Navigation Acts

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Navigation Acts,

in English history, name given to certain parliamentary legislation, more properly called the British Acts of Trade. The acts were an outgrowth of mercantilismmercantilism
, economic system of the major trading nations during the 16th, 17th, and 18th cent., based on the premise that national wealth and power were best served by increasing exports and collecting precious metals in return.
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, and followed principles laid down by Tudor and early Stuart trade regulations. They had as their purpose the expansion of the English carrying trade, the provision from the colonies of materials England could not produce, and the establishment of colonial markets for English manufactures. The rise of the Dutch carrying trade, which threatened to drive English shipping from the seas, was the immediate cause for the Navigation Act of 1651, and it in turn was a major cause of the First Dutch WarDutch Wars,
series of conflicts between the English and Dutch during the mid to late 17th cent. The wars had their roots in the Anglo-Dutch commercial rivalry, although the last of the three wars was a wider conflict in which French interests played a primary role.
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. It forbade the importation of plantation commodities of Asia, Africa, and America except in ships owned by Englishmen. European goods could be brought into England and English possessions only in ships belonging to Englishmen, to people of the country where the cargo was produced, or to people of the country receiving first shipment. This piece of Commonwealth legislation was substantially reenacted in the First Navigation Act of 1660 (confirmed 1661). The First Act enumerated such colonial articles as sugar, tobacco, cotton, and indigo; these were to be supplied only to England. This act was expanded and altered by the succeeding Navigation Acts of 1662, 1663, 1670, 1673, and by the Act to Prevent Frauds and Abuses of 1696. In the act of 1663 the important staple principle required that all foreign goods be shipped to the American colonies through English ports. In return for restrictions on manufacturing and the regulation of trade, colonial commodities were often given a monopoly of the English market and preferential tariff treatment. Thus Americans benefited when tobacco cultivation was made illegal within England, and British West Indian planters were aided by high duties on French sugar. But resentments developed. The Molasses Act of 1733, which raised duties on French West Indian sugar, angered Americans by forcing them to buy the more expensive British West Indian sugar. Extensive smuggling resulted. American historians disagree on whether or not the advantages of the acts outweighed the disadvantages from a colonial point of view. It is clear, however, that the acts hindered the development of manufacturing in the colonies and were a focus of the agitation preceding the American Revolution. Vigorous attempts to prevent smuggling in the American colonies after 1765 led to arbitrary seizures of ships and aroused hostility. The legislation had an unfavorable effect on the Channel Islands, Scotland (before the Act of Union of 1707), and especially Ireland, by excluding them from a preferential position within the system. Shaken by the American Revolution, the system, along with mercantilism, fell into decline. The acts were finally repealed in 1849.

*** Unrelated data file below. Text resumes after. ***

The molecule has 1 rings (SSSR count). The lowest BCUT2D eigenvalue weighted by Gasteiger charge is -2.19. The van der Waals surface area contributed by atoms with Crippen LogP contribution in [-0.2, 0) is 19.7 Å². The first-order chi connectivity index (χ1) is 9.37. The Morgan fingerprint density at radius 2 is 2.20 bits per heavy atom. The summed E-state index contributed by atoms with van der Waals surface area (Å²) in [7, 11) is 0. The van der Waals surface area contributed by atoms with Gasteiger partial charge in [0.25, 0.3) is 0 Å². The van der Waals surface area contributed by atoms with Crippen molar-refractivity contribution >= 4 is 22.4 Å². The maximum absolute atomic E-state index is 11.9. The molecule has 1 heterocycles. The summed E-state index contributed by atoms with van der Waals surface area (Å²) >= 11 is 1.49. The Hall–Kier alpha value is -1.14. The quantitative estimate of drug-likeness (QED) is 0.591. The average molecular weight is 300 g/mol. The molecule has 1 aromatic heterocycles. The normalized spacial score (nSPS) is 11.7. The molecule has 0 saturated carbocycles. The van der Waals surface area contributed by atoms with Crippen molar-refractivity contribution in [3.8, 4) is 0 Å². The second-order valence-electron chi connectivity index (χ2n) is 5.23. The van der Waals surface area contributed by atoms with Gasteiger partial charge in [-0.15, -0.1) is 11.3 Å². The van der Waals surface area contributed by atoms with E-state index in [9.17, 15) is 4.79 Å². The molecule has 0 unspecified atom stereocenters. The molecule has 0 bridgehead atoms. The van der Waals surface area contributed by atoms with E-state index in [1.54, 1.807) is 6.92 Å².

See studies by G. L. Beer (1907–13); L. A. Harper, The English Navigation Laws (1939, repr. 1964); O. M. Dickerson, The Navigation Acts and the American Revolution (1951, repr. 1974).